Records That Your Company Must Keep
To run a business, it is important to have good record keeping. Companies that adopt good record keeping practices are able to:
- Make better business decisions
- Be aware of the financial status of your company (e.g. profit or loss position, whether there is internal fraud or theft)
- Reduce the cost and effort required to file the Corporate Income Tax Returns, and to reply to IRAS’ queries (if any)
Your company must retain its records (including source documents and bank statements) and be able to explain all transactions relating to its income, business expenses, and purchases. Your company must also keep its accounting records and schedules which summarise its business transactions in a systematic order.
Refer to the Record Keeping Checklist (PDF, 61KB) for a summary of the different types of records required. GST-registered companies may also refer to the types of records to keep to support their GST declarations.
How to Ensure Proper Record Keeping
Use Accounting Software
Companies are encouraged to use accounting software that are on IRAS’ Accounting Software Register Plus (ASR+). These software help companies to manage their day-to-day business operations and transactions digitally, as well as fulfil their tax compliance obligations seamlessly. Learn more about the benefits of adopting accounting software.
Download Record Keeping Guides
Download the Record Keeping Checklist (PDF, 61KB) to ensure that your company has maintained the required records. You may also download the Self-Assessment Toolkit to review your company’s record keeping standards and identify areas for improvement:
- For GST-Registered Companies: Self-Assessment Toolkit (XLSX, 172KB)
- For Non GST-Registered Companies: Self-Assessment Toolkit (XLSX, 30KB)
For a more comprehensive guide on how to prepare and keep your company’s records, download the respective e-Tax Guides:
- For GST-Registered Companies: Record Keeping Guide for GST-Registered Businesses (PDF, 299KB)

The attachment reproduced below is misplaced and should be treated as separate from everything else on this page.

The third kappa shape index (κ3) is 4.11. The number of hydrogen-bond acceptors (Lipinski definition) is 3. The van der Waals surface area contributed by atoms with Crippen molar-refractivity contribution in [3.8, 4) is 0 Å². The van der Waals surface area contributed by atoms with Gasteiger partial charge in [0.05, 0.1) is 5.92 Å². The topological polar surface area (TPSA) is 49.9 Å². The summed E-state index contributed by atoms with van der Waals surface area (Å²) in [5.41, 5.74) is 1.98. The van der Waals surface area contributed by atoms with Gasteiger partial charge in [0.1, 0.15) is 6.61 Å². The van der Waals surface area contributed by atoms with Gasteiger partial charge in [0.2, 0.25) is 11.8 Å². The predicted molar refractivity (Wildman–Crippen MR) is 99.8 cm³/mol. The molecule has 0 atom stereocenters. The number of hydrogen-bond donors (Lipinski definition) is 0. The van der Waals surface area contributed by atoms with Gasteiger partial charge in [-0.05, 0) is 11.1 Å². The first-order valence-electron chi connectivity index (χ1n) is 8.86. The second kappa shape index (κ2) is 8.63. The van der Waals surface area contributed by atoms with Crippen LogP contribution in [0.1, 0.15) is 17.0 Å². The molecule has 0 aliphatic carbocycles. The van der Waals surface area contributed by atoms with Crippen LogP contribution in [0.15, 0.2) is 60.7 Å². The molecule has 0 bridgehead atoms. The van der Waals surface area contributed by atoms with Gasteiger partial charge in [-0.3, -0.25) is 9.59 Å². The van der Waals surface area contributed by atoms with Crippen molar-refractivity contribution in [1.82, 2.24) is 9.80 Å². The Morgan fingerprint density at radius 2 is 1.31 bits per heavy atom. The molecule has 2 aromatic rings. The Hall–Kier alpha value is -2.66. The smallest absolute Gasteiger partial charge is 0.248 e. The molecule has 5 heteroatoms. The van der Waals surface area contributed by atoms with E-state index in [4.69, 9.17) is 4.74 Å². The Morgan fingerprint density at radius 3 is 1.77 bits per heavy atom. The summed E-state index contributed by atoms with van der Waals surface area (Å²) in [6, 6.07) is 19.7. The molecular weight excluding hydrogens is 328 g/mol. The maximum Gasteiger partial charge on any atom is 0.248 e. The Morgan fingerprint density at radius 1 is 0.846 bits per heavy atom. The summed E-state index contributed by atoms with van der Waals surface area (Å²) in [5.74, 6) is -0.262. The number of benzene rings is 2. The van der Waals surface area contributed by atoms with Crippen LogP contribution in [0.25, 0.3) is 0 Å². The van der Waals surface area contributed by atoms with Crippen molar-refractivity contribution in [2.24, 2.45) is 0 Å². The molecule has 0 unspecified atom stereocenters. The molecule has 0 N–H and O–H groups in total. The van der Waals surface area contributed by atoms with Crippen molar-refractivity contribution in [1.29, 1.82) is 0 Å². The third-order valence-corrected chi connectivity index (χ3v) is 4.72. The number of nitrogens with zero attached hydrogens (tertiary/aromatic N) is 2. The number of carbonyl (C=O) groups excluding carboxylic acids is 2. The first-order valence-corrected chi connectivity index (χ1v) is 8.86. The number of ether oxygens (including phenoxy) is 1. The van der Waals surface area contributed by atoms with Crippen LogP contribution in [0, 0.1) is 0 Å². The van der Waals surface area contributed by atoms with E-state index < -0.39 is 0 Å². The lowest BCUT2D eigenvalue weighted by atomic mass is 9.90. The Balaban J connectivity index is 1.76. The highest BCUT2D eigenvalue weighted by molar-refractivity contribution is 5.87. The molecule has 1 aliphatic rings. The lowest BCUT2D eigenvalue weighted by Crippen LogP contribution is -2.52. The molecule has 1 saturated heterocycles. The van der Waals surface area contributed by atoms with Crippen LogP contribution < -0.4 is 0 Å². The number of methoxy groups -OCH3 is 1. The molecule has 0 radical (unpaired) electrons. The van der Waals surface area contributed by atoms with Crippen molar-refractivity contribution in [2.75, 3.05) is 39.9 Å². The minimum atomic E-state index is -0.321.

- For Non GST-Registered Companies: Record Keeping Guide for Non GST-Registered Businesses (PDF, 231KB)
Required Record Keeping Duration
Your company must retain its records for at least 5 years from the relevant YA.
Example 1: Companies with Dec financial year end
|YA||Financial Year||To Keep Records Till|
|2019||1 Jan 2018 to 31 Dec 2018||31 Dec 2023|
|2023||1 Jan 2022 to 31 Dec 2022||31 Dec 2027|
Example 2: Companies with non-Dec financial year end
|YA||Financial Year||To keep Records Till|
|2019||1 Oct 2017 to 30 Sep 2018||31 Dec 2023|
|2023||1 Oct 2021 to 30 Sep 2022||31 Dec 2027|
Watch our e-Learning video (from 09:50 to 10:55) for more examples on how long your company must keep its records.
Struck Off Companies
If your company has been struck off and dissolved, a person who was an officer of the company immediately before its dissolution must ensure that all books and papers of the company are retained for at least 5 years after the date on which the company was dissolved.
Wound Up Companies
If your company is being wound up, the liquidator of the company must ensure that all the books and papers of the company are retained for at least 5 years from the date of dissolution of the company.
Non-Compliance With Record Keeping Requirements
Failure to comply with record keeping requirements is an offence under the Income Tax Act 1947 and Goods and Services Tax Act 1993. IRAS may take the following actions:
- Exercise its best judgement to estimate revenue earned;
- Disallow expense claims, capital allowances or GST input tax claims (where applicable); and/ or
- Impose penalties of up to $5,000, and in default of payment, imprisonment for up to 6 months.
Test Your Understanding Here!
Q1. Can a company discard its records once it has completed its tax filing?
Q2. Can a company keep its records manually in a physical form?
Q3. Is record keeping only for the purposes of fulfilling statutory requirements?
Q4. Company X only keeps its bank statements as its records. Is this sufficient for record keeping purposes?
No, keeping only bank statements as records constitute poor record keeping and Company X may face penalties of up to $5,000.
Company X must ensure that it retains its source documents and is able to explain all transactions relating to its income, business expenses, and purchases. For example, source documents such as taxi receipts and travel documents must be retained to substantiate the company’s public transport or overseas travelling expense. Company X must also keep its accounting records and schedules which summarise its business transactions in a systematic order.
Q5. If a company purchases a new accounting software, does it need to migrate all the accounting transactions recorded in the existing accounting software to the new accounting software?
There is no specific requirement for companies to migrate the accounting transactions recorded in the existing accounting software to the new accounting software.
However, after purchasing the new accounting software, a company must continue to retain and be able to retrieve the accounting transactions that had been recorded in the existing software for at least 5 years from the YA or end of the GST accounting period accordingly. Other business documents associated with these transactional records, such as source documents, accounting records and schedules and bank statements, should be retained as well.